For molecular analysis, gill and hepatopancreas samples corresponding to those regions sampled for histology and electron microscopy were dissected and placed directly into 100% ethanol. Genomic DNA was subsequently extracted from these tissues from C. crangon histologically identified as having Hematodinium sp. Infections. Tissue was weighed and homogenized in G2 buffer and proteinase K (Qiagen), using a Fastprep™ tissue disruptor (MP Biomedicals), to give a 10%w/v. DNA was extracted from a 50 μl volume of the homogenate using the EZ1 DNA Tissue kit (Qiagen) and the BioRobot EZ1 workstation (Qiagen), following the manufacturer’s protocol. DNA was eluted in 50 μl buffer and stored at −20°C prior to use in PCR assays. The 3' end of the SSU rRNA gene and the first internal transcribed spacer (ITS1) region of the Hematodinium sp. infecting C. crangon were amplified from six genomic DNA samples (isolated from separate shrimp) using the forward and reverse primer pairs A (5'-GTTCCCCTTGAACGAGGAATTC-3') and B (5'- CGCATTTCGCTGCGTTCTTC-3') from Hudson and Adlard (1994). Amplification reactions were carried out in a DNA Engine Tetrad 2 (MJ Research) and contained approximately 100 ng genomic DNA, 1x Green GoTaq Flexi Buffer (Promega), 2.5 mM MgCl2, 0.25 mM of each dNTP, 0.5 μM of each primer, 1.25 units GoTaq DNA polymerase and molecular grade water to a final volume of 50 μl. Reactions were overlaid with oil and 30 cycles of the following carried out: denaturation at 94°C for 1 min; primer annealing at 55°C for 30 s; extension at 72°C for 90 s, followed by a final 7 min extension.

PCR products were resolved on a 2% (w/v) agarose/TAE (40 mM Tris acetate, pH7.2, 1 mM EDTA) gel containing 0.625 mg/ml ethidium bromide and viewed under UV light. Gel fragments of approximately 680 bp were excised and purified using the Wizard® SV Gel and PCR Clean-Up System (Promega). Purified amplification products were ligated into the pGEM®-T cloning vector (Promega) and plasmid inserts were bi-directionally sequenced using the amplification primers (A and B) and BigDye® Terminator v3.1 Cycle Sequencing Kit (Applied Biosystems), following the manufacturer’s protocol. Sequencing reactions were electrophoresed on an ABI 3130xl Genetic Analyzer (Applied Biosystems). For each of the six genomic C. crangon DNA samples amplified, five clones were sequenced bi-directionally. Hematodinium spp. sequences were constructed from the forward and reverse sequencing reactions using Sequencher (version 4.1.4). Primer sequences and regions of poor resolution were removed from the 5´ and 3´regions, and the borders of flanking SSU and 5.8S RNA genes identified by comparison with sequences from previous studies [12,14]. The resulting partial SSU and ITS1 sequences obtained were compared for similarity to other Hematodinium spp. sequences in GenBank using the Basic Local Alignment Search Tool (BLAST) function [38]. The partial SSU and complete ITS1 rRNA sequences from the Hematodinium sp. infecting C. crangon have been deposited in GenBank with accession numbers JX499154- JX499183.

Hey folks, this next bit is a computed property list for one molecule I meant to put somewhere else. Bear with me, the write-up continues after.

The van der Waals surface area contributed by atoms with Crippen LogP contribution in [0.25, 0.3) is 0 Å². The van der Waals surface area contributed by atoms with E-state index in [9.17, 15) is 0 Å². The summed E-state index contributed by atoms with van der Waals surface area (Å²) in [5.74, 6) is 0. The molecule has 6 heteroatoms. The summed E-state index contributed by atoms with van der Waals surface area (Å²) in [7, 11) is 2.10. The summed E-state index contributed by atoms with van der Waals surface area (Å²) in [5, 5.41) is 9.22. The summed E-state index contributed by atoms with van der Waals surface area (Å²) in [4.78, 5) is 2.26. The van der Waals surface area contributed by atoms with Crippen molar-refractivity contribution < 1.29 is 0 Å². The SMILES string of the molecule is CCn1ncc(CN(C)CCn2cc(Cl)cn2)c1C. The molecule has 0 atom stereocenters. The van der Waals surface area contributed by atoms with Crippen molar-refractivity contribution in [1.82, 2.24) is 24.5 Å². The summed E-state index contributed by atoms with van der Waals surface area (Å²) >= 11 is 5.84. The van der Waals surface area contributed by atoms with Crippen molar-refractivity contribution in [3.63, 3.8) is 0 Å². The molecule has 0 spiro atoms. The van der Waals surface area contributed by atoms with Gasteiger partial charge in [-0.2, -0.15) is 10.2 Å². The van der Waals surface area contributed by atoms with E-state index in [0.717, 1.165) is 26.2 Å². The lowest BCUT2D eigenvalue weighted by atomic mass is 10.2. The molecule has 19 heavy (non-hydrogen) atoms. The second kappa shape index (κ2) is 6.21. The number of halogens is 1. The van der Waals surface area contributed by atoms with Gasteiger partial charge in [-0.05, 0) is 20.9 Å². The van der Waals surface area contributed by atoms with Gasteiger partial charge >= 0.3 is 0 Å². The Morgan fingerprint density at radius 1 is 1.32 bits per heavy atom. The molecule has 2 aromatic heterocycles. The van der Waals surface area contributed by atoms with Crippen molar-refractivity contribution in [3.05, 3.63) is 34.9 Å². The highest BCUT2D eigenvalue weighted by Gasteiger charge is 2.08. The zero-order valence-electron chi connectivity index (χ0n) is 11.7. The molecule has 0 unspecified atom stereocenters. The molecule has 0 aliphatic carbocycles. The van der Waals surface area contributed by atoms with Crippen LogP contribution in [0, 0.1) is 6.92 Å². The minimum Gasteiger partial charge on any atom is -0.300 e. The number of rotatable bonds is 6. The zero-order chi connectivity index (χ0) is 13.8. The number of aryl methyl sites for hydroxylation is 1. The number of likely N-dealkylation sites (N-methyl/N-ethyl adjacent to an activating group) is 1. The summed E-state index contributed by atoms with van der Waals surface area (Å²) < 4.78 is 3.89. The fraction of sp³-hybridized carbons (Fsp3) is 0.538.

Competing interests

The authors declare that they have no competing interests.

Authors’ contributions

GDS was responsible for initial discovery of the pathogen, pathology and ultrastructural work and initial drafting of the manuscript. KSB was responsible for initial fieldwork, pathology and ultrastructural analysis of the pathogen. MP and AU were responsible for molecular diagnostics (PCR and sequencing) and for providing appropriate text to the manuscript. HJS was responsible for overseeing molecular phylogenetic assessments and for providing text to the manuscript. All authors read and approved the final manuscript.

Authors’ information

GDS is Director of the European Union Reference Laboratory for Crustacean Diseases.

Acknowledgements

The authors acknowledge support from the UK Department for Environment, Food and Rural Affairs (Defra) under contract SLA24 for the opportunity to collect specimens aboard the RV Cefas Endeavour. Furthermore, to the European Commission under contract C5202 (to GDS) and the UK Department for Environment, Food and Rural Affairs (Defra) under contract FB002 (to GDS) for all laboratory analyses. HJS was supported by grant OCE BE-UF0723662 from the National Science Foundation of the USA.